Then we spent all day soaking in hot tubs, dry saunas, and sitting in steam rooms. We tried out the Himalayan Salt Room to “soak up the minerals,” the Gold Room (which was just hot and painted gold), and Elvan Stone Room (hot with an…Elvan Stone. I still don’t know what that is or does, sorry), the Loess Soil Room (laying on tiny, warm beads felt amazing, but prepare to lose all dignity when you try to leave!), and shocked our body in the cold room, which was around 55 degrees (so pretty much like stepping outside that night since it was raining).
So here are my tips if it’s also going to be your first time at a Korean sauna:
- Seriously get over the nude part as soon as possible. Other people don’t care–and in fact, they feel sorry for you if you’re self-conscious. Those Asian ladies will look at you funny. You know what look I’m talking about
- If the nude thing really bothers you, just hang out in the spa uniform. No one will care then either
- There are more things to do in the co-ed areas than the separate women/men rooms, so you can always hang out there clothed for the most part
- Leave most of your crap at home. You won’t even need your phone, and shouldn’t even have it out unless you’re in the co-ed areas. YOU’RE HERE TO RELAX, SO RELAX ALREADY CAN’T YOU JUST RELAX??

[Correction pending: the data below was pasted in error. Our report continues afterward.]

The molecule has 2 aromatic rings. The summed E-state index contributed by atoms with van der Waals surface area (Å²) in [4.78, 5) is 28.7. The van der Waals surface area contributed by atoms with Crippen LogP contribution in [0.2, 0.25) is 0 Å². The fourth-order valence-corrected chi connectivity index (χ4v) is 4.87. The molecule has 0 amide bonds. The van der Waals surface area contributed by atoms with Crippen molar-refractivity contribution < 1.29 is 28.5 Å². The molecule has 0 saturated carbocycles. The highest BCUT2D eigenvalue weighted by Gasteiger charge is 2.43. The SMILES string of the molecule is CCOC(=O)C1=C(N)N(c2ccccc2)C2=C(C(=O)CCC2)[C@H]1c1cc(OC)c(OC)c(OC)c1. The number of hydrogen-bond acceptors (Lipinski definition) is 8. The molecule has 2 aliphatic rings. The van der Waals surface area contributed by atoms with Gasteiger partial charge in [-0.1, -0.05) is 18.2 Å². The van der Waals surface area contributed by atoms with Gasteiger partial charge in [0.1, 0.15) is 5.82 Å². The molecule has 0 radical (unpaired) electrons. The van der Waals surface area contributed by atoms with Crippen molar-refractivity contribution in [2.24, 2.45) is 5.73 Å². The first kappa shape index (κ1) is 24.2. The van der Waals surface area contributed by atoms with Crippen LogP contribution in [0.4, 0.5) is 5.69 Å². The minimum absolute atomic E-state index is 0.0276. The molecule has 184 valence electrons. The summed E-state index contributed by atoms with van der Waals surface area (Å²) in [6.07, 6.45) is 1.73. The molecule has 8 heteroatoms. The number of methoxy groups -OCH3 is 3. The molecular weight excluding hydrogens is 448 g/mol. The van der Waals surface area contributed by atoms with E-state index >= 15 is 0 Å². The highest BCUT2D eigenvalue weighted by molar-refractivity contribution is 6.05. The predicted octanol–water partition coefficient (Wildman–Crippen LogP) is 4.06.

- Bring your own towel, at least to this location
- Try out their food, especially the green tea ice cream
- Go when it’s raining or cold outside! Nothing feels better than a warm sauna on a wintry day
They also provide a blow dryer, q-tips, and body lotion in the women’s locker room, so you won’t need to pack that.
Oh, and don’t forget your deodorant.
Husband and I went back the following week for a couple’s massage, which was rather different than what I was expecting. First of all, it wasn’t one of those relaxing massages where you felt pampered after. It was one of those I-will-beat-your-muscles-into-pulp massages that left you feeling like mush. We got back home after five hours at the spa, and felt bad for leaving our fur-babies at home all day on Saturday. It’s usually the one day they would get to enjoy with us.
But no. I guess they had their own fun.
I hope you guys visit a Korean sauna one of these days, and tell me all about it! One of these days we would like to visit Korea and go to a real one, but until then, we’ll make do with the offerings in L.A. I guess there are some good reasons to move back here after all.